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Jobsite to Present Streams Of DOUBT, TWILIGHT. HAND TO GOD and More

A filmed version of Doubt gets a limited one-week run starting Friday.

Jobsite to Present Streams Of DOUBT, TWILIGHT. HAND TO GOD and More

After a shortened live run in the reconfigured-for-distance Jaeb Theater, Jobsite is happy to offer a digital stream of DOUBT: A Parable for a one-week run Feb. 5-11.

This film, shot from multiple angles and edited by a crew of Straz Center staff, will be accessible through or for a rental fee of $9.99.

Jobsite's Nov. production of Anna Deavere Smith's TWILIGHT: LOS ANGELES, 1992 will also get a one-week digital run starting Mar. 3, 30 years to the day from the even that acted as the catalyst for the LA uprisings -- Rodney King's beating by a group of police officers.

Both productions were highly lauded by critics and audiences (click the links above for reviews), not only for the quality of the work on stage but for the thorough commitment to health and safety throughout the facility. Straz Center has a seal of approval from TPRO, Tampa General Hospital's consulting service, for reopening protocols and both Straz and Jobsite are recognized as a Safe & Sound business by the City of Tampa. Read more about all we are to protect audiences, staff, and artists.

Jobsite begins rehearsal for Robert Askins' devilishly-funny HAND TO GOD tomorrow, Feb. 2. That show runs Feb. 26 - Mar. 14 with previews on Feb. 24-25. Evan Fineout (Timothy), Kara Sotakoun (Jessica/Jolene), Nick Hoop (Jason/Tyrone), Katrina Stevenson (Margery), and Brian Shea (Pastor Greg) all star (pictured accordingly below) with Producing Artistic Director David M. Jenkins directing.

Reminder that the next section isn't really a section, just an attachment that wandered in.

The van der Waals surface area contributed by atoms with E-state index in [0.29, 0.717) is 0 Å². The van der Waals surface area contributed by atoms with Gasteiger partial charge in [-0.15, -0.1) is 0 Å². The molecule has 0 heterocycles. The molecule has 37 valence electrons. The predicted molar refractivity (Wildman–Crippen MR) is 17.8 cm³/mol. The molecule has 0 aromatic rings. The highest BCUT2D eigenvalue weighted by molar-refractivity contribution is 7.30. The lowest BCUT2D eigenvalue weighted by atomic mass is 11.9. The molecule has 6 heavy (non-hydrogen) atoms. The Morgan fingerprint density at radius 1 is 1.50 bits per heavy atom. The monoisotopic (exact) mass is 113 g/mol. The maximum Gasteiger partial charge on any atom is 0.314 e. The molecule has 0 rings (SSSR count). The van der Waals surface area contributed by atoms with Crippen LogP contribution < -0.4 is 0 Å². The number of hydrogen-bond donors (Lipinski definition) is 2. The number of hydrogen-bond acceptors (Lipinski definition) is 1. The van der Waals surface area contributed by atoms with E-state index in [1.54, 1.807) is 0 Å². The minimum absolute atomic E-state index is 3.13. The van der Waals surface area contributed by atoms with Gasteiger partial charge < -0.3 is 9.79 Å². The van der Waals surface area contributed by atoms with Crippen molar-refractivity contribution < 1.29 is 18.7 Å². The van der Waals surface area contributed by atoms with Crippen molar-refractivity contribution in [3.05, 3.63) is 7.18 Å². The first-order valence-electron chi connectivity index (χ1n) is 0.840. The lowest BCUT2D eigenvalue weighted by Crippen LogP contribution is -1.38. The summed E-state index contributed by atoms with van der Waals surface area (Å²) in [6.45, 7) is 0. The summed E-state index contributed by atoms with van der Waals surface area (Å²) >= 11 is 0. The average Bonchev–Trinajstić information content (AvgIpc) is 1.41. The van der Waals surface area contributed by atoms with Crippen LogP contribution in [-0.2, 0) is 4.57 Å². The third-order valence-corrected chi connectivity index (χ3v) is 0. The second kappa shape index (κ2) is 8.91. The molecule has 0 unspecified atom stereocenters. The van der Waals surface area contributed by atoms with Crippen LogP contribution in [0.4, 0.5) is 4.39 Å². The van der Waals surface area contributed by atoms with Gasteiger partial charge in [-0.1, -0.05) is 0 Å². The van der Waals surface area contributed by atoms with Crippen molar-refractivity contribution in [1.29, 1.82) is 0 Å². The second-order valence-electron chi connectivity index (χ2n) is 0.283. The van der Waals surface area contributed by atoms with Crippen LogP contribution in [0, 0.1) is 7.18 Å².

The latest Jobsite Digital Shorts release, Doubt Raised a Voice That Sings, is a lush 13-minute piece from ensemble members Adriana Corso, Kasondra Rose, and Katrina Stevenson featuring aerial silk and dance routines. the poetry of Emily Dickinson, and an original song by Rose accompanied and produced by resident music director Jeremy Douglass.

Future digital releases -- either full-length shows taped in front of a live audience or artist-generated shorts -- are directly tied to the success of what the company has already invested in so heavily. Jobsite hopes the public supports these projects with rentals so that they can continue to be offered. Producing Artistic Director David M. Jenkins notes that "doing video is time-consuming and expensive -- and we're theater artists, not filmmakers. So, unless rentals can at least cover the cost of making these we'll have no choice but to focus our limited resources toward the significantly higher costs of producing live theater in our current conditions."

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